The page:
Life isn’t fair and never will be.
Bad stuff happens to all kinds of people, including those who seem to do nothing but good in the world. Good stuff happens to all kinds of people, including those who seem to do nothing but harm.
And of course there are all kinds of variations and in-betweens.
“One of the mistakes many of us make,” stated Richard Carlson in Don’t Sweat the Small Stuff (1997), “is that we feel sorry for ourselves, or for others, thinking that life should be fair, or that someday it will be. It’s not and it won’t. When we make this mistake we tend to spend a lot of time wallowing and/or complaining about what’s wrong with life. ‘It’s not fair,’ we complain, not realizing that, perhaps, it was never intended to be’.”
Carlson, a highly sought-after therapist/author—a helper—died suddenly in his mid-40’s from a pulmonary embolism. An example of how unfair life—and death—can actually be.
Other examples of life being unfair involve some of the worst haters and harmers escaping punishment; ditto for some of us who’ve erred in lesser ways. As Oscar Wilde once said, “Life is never fair, and perhaps it is a good thing for most of us that it is not.”
A sizeable segment of our population, however, lean toward believing that “stuff happens for a reason.” Oliver Burkeman, The Guardian: “Because, if there’s no good explanation for why any specific person is suffering, it’s far harder to escape the frightening conclusion that it could easily be you next.”
As Burkeman points out, these folks are under the spell of the just-world hypothesis (or fallacy), aptly explained by Nicholas Hune-Brown, Hazlitt:
A belief in a fundamentally fair world—a place where you’re unlikely to be killed unless you’re a gang member, unlikely to go bankrupt unless you’re a fool, unlikely to be raped unless you’re ‘asking for it’—is a comfort. It’s a way of maintaining the vital illusion that we, the healthy and prosperous, are not just lucky, but somehow deserving. Everyone wants to live in a just world. If we hope to ever get there, step one will be overcoming the magical thinking that insists such a world already exists.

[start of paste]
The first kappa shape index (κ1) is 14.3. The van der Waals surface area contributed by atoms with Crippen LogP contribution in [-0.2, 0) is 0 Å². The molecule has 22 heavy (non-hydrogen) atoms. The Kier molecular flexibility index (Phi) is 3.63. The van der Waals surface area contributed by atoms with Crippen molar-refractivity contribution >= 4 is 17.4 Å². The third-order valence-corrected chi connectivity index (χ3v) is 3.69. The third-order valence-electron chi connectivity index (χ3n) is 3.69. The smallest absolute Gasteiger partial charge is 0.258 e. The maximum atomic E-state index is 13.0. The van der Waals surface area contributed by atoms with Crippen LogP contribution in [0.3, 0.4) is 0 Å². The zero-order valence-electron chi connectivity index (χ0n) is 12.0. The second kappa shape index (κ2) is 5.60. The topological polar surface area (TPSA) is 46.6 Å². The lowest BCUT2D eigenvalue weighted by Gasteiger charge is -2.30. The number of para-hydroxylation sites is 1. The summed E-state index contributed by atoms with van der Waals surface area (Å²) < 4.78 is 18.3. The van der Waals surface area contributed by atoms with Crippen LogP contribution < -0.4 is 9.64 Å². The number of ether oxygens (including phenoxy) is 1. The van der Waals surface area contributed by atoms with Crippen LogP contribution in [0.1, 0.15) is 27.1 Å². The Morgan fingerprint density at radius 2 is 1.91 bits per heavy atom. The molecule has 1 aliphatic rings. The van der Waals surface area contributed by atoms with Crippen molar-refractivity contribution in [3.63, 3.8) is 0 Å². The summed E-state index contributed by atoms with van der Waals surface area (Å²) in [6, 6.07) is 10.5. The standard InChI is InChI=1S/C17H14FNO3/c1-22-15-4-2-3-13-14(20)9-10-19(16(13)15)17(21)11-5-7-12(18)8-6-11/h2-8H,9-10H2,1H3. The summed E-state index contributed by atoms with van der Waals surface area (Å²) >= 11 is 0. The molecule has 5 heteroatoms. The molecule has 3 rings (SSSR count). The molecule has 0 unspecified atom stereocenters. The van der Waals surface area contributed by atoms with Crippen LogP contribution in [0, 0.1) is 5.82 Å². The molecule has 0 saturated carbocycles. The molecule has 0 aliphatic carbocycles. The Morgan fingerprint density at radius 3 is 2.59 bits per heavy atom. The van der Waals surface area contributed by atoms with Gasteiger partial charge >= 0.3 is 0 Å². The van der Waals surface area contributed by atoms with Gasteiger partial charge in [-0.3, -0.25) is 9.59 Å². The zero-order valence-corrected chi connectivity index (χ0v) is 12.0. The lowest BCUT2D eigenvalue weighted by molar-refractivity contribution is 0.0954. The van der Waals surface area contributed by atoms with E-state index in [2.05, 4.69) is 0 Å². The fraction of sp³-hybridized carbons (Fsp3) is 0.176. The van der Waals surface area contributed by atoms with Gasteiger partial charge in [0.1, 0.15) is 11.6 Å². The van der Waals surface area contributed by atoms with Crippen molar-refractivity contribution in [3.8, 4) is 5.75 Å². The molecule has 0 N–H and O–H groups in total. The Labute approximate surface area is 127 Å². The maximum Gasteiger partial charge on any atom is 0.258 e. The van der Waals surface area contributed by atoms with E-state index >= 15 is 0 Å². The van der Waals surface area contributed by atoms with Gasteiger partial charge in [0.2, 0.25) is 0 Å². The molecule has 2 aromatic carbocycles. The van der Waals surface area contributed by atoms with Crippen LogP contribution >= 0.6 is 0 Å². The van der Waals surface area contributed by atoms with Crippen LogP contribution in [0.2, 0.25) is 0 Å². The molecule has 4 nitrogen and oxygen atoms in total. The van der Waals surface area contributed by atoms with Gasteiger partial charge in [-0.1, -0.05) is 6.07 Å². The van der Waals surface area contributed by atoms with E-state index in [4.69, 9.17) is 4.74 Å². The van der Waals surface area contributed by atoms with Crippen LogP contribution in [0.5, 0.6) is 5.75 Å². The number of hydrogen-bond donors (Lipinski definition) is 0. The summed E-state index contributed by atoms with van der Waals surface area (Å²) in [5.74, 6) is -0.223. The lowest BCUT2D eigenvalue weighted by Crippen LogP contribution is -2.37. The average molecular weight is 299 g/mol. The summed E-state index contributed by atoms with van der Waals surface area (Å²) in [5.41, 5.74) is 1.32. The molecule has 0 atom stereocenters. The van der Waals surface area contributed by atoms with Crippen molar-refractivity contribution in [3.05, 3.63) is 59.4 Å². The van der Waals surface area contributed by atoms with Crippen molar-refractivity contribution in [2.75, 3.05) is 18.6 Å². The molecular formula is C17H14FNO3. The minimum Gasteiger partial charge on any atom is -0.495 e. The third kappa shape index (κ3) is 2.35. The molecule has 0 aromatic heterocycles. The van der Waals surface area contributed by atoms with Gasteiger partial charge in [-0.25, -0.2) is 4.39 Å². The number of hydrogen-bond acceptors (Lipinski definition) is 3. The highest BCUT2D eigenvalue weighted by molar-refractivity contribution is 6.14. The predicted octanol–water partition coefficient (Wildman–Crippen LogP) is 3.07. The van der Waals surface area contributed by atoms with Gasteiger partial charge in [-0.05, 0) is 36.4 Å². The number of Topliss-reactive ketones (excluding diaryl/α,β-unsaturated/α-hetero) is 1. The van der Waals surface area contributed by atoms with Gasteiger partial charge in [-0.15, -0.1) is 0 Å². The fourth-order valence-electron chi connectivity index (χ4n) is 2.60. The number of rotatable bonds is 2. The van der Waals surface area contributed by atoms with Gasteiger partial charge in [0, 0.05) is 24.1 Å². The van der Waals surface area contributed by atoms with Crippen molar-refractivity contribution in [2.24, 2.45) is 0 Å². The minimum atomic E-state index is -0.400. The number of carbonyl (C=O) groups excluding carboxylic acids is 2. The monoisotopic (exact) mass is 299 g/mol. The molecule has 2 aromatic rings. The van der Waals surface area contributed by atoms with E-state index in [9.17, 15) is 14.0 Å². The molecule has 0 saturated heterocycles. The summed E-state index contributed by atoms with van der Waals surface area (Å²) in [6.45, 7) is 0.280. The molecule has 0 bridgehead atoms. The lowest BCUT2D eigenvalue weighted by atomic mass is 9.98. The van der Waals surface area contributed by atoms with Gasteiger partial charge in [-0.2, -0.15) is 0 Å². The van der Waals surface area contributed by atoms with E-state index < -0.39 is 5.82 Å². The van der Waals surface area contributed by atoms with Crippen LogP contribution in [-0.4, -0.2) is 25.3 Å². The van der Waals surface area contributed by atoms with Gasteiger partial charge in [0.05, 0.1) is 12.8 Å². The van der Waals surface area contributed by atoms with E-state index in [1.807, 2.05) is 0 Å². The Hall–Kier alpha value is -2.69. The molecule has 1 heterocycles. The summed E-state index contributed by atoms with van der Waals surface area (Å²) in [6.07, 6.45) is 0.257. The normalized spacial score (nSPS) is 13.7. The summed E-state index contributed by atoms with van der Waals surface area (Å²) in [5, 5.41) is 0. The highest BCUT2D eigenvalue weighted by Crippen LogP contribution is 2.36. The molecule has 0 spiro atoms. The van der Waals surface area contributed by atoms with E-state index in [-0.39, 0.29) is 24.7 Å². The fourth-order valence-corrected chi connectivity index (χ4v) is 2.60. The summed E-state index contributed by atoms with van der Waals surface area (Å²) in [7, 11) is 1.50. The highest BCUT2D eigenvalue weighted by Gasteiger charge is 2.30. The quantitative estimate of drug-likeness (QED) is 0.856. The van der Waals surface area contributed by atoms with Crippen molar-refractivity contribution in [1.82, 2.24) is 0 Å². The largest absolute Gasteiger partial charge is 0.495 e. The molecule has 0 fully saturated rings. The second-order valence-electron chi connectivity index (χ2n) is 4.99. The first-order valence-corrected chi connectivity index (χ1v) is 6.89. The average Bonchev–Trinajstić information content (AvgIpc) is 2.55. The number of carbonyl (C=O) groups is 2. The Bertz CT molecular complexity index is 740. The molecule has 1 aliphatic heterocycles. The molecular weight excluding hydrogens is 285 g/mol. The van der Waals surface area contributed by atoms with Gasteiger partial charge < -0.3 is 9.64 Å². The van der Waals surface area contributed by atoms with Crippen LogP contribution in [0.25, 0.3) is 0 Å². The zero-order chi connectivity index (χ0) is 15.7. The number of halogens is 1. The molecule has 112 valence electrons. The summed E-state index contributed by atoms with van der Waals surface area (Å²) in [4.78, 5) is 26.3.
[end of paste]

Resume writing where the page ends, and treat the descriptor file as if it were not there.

And magical thinking is often connected to both organized religion and the political right wing. Matthew Hutson, The Atlantic: “In a series of surveys, respondents’ religiosity correlated with belief in a just world, belief that capitalism is fair, social and economic conservatism, acceptance of income inequality, and belief in the fairness of the American social system.”
Belief in a just world and/or magical thinking also interconnects with an unfortunate tendency toward blaming the victim, notes psychology professor Sherry Hamby. As quoted by Kayleigh Roberts, The Atlantic: “It’s this idea that people deserve what happens to them. There’s just a really strong need to believe that we all deserve our outcomes and consequences.”
But belief, of course, does not equal truth—and wrongheaded beliefs can lead to harmful inaction in society. We fail, for example, to decrease our man-made inequities. “No, life’s not fair,” Hutson concludes. “And in a cruel twist, our wish to see it as fair keeps us from making it so.”
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